Metal shoes are an old-school, permanent solution to a temporary problem.
I believe that barefoot is almost always better. The hoof is intended to flex upon impact, and nailing rigid material to that just doesn’t make sense from a biological perspective. That does not mean that horses are equipped to go out and do all the things we ask totally barefoot! My solution? Hoof boots.
The Importance of a Good Trim
Before anything else, a balanced trim is needed for any horse to find comfort. There are many experts out there who have different opinions on how much to trim, the way to trim, and how aggressive you can be to change the shape of the hoof. Do your research, and ask potential trimmers good questions.
Tips from my experience? Avoid people who shy away from the word “trimmer” and standby the word “farrier”. If you ask them something specific, such as “do you like to remove much bar?” and they don’t have an answer, say goodbye. If they look at your horse and ask, “well what exactly did you want me to do here?” – say goodbye.
I really like people who have studied the ABC method of trimming, and there is a super informative FB group you can join to get advice, as well as a book you can purchase to learn to DIY. Personally, I am not good at it, but I do maintenance work between trims to keep my boys comfortable.
A basic understanding of hoof anatomy will help you in every way. You should familiarize yourself with what a healthy hoof should look like, so that you can compare your horse’s hoof to that and know when things might be taking a turn for the worse.
There should be a distinct white line all the way around the hoof just a little ways away from the outer wall. It is much easier to see after a fresh trim if you are having trouble seeing it! Horses often have some level of white line disease, which becomes apparent when the white line looks porous or is degraded. Thrush is the better known symptom of diseased hooves, but the white line is suffering on more horses, more often, than you’d think. Tucker has had issues with his all his life! I just didn’t know about it until relatively recently, because his feet looked “normal” to me based on my experience.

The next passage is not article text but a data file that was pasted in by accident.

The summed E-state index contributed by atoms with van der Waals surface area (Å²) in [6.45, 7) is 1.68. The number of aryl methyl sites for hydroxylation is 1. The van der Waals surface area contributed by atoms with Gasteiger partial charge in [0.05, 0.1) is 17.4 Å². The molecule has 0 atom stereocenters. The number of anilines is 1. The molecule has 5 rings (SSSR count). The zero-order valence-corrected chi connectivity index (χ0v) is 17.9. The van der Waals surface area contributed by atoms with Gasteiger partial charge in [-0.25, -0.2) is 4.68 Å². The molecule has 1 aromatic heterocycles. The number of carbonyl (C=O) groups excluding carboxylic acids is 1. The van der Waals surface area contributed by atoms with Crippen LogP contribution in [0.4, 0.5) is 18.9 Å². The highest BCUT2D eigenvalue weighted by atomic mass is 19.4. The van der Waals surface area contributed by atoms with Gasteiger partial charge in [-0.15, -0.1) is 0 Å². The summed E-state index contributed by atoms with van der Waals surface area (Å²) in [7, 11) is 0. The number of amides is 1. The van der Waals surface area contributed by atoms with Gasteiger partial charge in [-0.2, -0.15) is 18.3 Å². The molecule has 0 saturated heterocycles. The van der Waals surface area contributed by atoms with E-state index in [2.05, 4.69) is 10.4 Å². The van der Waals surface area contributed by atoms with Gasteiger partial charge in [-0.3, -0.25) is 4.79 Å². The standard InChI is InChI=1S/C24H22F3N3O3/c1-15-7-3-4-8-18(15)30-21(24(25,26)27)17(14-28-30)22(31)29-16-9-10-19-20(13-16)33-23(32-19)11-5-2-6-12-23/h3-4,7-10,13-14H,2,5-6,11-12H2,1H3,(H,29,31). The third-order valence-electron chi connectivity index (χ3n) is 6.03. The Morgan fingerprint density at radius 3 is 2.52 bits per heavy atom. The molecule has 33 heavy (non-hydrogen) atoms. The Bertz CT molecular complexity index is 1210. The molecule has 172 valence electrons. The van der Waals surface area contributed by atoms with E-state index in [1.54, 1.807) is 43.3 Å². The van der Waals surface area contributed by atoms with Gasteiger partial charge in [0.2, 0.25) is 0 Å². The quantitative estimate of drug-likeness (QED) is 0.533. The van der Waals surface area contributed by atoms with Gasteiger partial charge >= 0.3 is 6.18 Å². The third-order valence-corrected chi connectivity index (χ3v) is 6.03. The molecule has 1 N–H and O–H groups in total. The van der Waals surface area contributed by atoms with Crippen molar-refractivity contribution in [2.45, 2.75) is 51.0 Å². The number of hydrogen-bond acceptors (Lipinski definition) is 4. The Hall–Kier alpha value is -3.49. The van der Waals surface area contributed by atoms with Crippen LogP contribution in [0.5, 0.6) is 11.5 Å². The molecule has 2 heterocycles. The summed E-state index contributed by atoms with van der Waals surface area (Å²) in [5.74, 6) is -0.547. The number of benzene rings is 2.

There are also these things that traditional farriers often ignore completely, called bars. They can become overgrown & embedded on some horses and cause lameness that even some veterinarians might not recognize. What can happen is that they build up and actually push up into the foot of the horse, causing mild to extreme discomfort with every step. These things can become so embedded, that when cut away, they drop out within an hour and you can literally cut more away…I’ve seen this first-hand with Trubee!
The Hoof Pump
Common knowledge does not teach us about the blood-pumping role of the hoof. The flexibility of the hoof. If it did, people would not stick old or stiff horses in stalls. We would be less inclined to nail metal to the horse’s foot. Movement might be honored just a little bit more…
With no muscles in the lower leg to aid in pumping blood, the hoof becomes the pump. Every step the horse takes pumps blood through the leg of the horse via pressure exerted downward on the structures within the hoof. Upon impact, the hoof actually expands slightly, bringing blood downward. When the hoof is lifted, the pressure is released and the hoof compresses, pushing blood upwards. I’ve attempted to roughly illustrate this for you! There are lots of specific structures at play here, but I’m purposefully not getting too detailed here.
The Need for Shoes
A horse’s hoof adapts to the environment in which it lives. Most horses live in footing that is fairly uniform, and generally soft. That means their hooves become ideal for that type of footing – perfect for our arena horses! But what about our trail horses?